It’s clearly a close-knit group, then, and the ad­van­tages of that are ob­vi­ous. “It does re­duce a lot of com­mu­ni­ca­tion over­head,” Kasavin says. “We don’t even have a de­sign doc­u­ment at any point. When it’s time to make a big de­ci­sion, we get every­one in a room and talk through it and that makes things ef­fi­cient in terms of how much time we get to spend on ac­tual de­vel­op­ment ver­sus just com­mu­ni­cat­ing.” Kasavin also be­lieves it gives each in­di­vid­ual a sense of

own­er­ship of and re­spon­si­bil­ity for a sig­nif­i­cant as­pect of the game. “They know the buck stops with them, and that can be quite em­pow­er­ing and mo­ti­vat­ing.”

Pyre, too, cen­tres on a group of char­ac­ters thrust into an un­fa­mil­iar sit­u­a­tion, forced to rely upon one another’s in­di­vid­ual spe­cial­i­ties to func­tion ef­fec­tively as a team and achieve a shared goal. In this in­stance, it means trav­el­ling across a pur­ga­to­rial world with three other ex­iles who take you in as the game opens and, upon learn­ing that you have the abil­ity to read (an act pro­hib­ited in this world), ask you to trans­late a tome that guides you to­wards a Rite, an ar­cane sport­ing event that might well be every­one’s sal­va­tion. Along the way, you’ll have a choice of des­ti­na­tions at which to rest, and at night you’ll have a choice to make: you can for­age for sup­plies and fuel for the car­a­van, men­tor your fel­low ex­iles and im­prove their skills ahead of the next match, or study the book fur­ther and learn more about the lore of the land.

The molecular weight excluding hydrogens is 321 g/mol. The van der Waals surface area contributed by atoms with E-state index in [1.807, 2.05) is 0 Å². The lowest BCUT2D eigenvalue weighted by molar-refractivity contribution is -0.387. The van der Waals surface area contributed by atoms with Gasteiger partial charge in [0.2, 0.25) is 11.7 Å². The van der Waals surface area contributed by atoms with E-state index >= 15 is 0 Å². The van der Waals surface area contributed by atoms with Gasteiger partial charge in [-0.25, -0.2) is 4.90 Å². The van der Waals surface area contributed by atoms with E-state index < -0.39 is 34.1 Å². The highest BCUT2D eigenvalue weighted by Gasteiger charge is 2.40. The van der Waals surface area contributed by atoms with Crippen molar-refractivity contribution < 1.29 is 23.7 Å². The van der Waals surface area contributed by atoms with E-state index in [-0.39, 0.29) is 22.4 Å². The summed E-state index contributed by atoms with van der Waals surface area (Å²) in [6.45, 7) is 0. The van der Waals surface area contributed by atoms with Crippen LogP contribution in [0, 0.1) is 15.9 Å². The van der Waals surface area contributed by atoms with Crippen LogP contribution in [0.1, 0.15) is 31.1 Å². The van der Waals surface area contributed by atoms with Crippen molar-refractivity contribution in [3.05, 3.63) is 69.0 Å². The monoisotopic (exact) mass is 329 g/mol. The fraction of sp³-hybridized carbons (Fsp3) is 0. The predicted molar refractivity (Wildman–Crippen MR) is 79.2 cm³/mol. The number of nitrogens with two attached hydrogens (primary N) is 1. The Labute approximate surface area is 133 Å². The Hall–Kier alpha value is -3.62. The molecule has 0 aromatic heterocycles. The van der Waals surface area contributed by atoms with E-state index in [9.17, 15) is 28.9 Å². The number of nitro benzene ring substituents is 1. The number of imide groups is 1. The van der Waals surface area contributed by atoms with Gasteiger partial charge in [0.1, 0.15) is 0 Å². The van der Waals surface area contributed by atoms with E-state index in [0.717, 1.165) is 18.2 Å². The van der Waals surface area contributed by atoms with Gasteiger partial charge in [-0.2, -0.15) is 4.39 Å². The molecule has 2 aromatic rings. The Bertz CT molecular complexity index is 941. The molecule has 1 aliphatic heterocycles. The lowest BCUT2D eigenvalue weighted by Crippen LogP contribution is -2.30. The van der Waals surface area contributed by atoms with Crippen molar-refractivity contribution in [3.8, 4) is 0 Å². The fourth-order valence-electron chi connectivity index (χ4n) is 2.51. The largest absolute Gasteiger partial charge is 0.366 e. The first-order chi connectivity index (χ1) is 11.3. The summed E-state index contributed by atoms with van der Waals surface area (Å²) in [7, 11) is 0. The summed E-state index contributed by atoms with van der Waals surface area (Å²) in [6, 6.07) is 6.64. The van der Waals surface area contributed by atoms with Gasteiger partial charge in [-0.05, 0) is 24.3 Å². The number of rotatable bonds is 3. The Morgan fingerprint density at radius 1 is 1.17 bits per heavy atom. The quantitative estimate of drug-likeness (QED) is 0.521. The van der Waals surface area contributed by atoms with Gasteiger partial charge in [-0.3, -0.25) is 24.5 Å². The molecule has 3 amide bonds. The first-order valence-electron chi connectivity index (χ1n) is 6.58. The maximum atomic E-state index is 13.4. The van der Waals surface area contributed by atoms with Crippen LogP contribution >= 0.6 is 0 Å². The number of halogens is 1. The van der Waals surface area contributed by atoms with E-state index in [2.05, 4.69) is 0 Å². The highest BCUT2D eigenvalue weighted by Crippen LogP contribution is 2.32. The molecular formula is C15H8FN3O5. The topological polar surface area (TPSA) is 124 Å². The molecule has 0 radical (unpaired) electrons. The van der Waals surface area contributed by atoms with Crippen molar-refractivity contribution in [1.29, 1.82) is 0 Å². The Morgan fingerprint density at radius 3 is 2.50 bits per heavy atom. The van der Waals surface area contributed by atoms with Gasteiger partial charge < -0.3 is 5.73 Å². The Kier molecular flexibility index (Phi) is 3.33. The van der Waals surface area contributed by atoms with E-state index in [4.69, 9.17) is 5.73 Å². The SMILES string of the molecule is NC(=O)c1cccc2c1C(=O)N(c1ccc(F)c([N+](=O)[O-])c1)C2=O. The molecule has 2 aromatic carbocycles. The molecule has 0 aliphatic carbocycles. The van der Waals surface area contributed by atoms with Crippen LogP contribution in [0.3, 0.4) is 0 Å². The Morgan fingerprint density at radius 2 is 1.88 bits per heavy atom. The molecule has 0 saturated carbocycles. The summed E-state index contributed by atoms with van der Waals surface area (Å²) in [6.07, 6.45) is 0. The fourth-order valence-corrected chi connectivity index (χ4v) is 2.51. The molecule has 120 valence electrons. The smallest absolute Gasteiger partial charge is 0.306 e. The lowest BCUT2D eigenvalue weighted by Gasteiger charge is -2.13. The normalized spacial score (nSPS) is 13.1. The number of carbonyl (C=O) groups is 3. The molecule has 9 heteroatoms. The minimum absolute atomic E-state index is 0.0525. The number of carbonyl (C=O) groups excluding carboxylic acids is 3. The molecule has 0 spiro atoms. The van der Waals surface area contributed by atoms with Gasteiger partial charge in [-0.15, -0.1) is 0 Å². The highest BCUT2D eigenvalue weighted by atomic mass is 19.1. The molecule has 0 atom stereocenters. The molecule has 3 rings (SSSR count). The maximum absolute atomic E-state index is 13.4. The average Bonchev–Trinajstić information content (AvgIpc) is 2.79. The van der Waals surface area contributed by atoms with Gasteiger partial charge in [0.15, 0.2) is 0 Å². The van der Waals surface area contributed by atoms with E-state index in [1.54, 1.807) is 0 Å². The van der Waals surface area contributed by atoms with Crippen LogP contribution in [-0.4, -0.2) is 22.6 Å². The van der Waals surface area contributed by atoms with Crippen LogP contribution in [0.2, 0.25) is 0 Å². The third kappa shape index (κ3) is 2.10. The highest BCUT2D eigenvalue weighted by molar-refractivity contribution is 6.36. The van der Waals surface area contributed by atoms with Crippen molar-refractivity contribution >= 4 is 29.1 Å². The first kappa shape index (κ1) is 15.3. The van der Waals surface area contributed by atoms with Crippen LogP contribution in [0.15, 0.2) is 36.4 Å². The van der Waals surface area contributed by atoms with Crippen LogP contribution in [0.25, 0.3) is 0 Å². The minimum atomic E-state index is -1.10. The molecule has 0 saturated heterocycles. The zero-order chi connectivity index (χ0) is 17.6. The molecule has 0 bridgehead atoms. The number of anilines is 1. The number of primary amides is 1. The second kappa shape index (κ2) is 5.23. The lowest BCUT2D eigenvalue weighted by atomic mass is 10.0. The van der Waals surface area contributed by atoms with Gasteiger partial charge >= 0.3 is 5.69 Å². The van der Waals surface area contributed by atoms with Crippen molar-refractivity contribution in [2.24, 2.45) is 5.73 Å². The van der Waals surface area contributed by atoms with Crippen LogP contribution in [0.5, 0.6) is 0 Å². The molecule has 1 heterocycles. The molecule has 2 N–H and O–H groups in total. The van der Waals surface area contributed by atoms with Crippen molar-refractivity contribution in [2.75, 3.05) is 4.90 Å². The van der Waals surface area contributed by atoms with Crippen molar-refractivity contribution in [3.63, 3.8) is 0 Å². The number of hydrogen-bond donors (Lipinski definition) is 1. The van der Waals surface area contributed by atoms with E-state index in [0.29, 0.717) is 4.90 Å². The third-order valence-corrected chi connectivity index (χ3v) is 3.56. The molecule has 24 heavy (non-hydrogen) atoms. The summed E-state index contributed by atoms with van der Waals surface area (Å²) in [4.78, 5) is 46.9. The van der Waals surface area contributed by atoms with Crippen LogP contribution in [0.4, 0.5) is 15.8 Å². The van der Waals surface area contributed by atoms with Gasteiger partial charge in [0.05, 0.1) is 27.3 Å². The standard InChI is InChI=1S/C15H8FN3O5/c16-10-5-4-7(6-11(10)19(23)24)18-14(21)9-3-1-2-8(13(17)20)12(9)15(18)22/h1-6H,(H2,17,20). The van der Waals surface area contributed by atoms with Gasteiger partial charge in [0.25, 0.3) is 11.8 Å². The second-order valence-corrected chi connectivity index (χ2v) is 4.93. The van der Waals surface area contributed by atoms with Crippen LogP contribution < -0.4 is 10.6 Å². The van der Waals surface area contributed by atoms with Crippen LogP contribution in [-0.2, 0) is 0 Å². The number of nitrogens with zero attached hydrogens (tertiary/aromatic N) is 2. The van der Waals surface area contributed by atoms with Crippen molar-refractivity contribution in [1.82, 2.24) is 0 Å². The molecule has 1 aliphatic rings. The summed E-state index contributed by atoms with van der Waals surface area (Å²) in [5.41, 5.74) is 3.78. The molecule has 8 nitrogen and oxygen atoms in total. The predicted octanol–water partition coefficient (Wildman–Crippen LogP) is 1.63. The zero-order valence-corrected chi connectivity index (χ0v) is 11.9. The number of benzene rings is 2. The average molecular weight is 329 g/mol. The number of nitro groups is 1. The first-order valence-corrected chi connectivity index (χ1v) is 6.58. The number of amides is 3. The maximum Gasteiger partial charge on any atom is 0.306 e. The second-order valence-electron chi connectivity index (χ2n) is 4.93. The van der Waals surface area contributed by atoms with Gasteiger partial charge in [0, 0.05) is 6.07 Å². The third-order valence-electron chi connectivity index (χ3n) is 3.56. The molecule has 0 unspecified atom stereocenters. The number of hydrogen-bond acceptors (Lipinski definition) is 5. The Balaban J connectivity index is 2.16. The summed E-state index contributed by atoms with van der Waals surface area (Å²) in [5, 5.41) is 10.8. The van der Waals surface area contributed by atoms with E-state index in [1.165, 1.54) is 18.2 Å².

The Rites them­selves are fas­ci­nat­ing. This is a slow dance of a sport with dis­arm­ingly sim­ple con­trols, and yet even with just a hand­ful of matches un­der our belts and a great many abil­i­ties locked out, there are signs of sig­nif­i­cant sys­temic depth. The idea is to carry a glow­ing orb into your op­po­nent’s pyre, steadily de­plet­ing its en­ergy un­til it’s even­tu­ally de­stroyed. You’re at your most vul­ner­a­ble while in pos­ses­sion: any­one who doesn’t have the orb is sur­rounded by a cir­cu­lar aura, which not only causes the car­rier to drop the orb on con­tact, but briefly re­moves them from play. This aura can also be fired out­wards in a wave to re­gain pos­ses­sion from a dis­tance – the equiv­a­lent of a slid­ing tackle – though it can also be leapt over. That’s straight­for­ward enough for Rukey, a scrawny ca­nine col­league, who can scam­per around the field at speed. But if he’s hard to hit, he only takes one hit point from the op­pos­ing pyre. The horned gi­ant Jo­dariel, mean­while, moves with a lan­guid gait, but she’ll do three times the dam­age if she gets there, and her jumps can cre­ate space by shunt­ing op­po­nents back­wards – as­sum­ing she doesn’t touch down within their aura, that is. And there’s more: once a char­ac­ter has scored, so to speak, they’re tem­po­rar­ily ban­ished from the Rite, leav­ing the teams un­even for a time.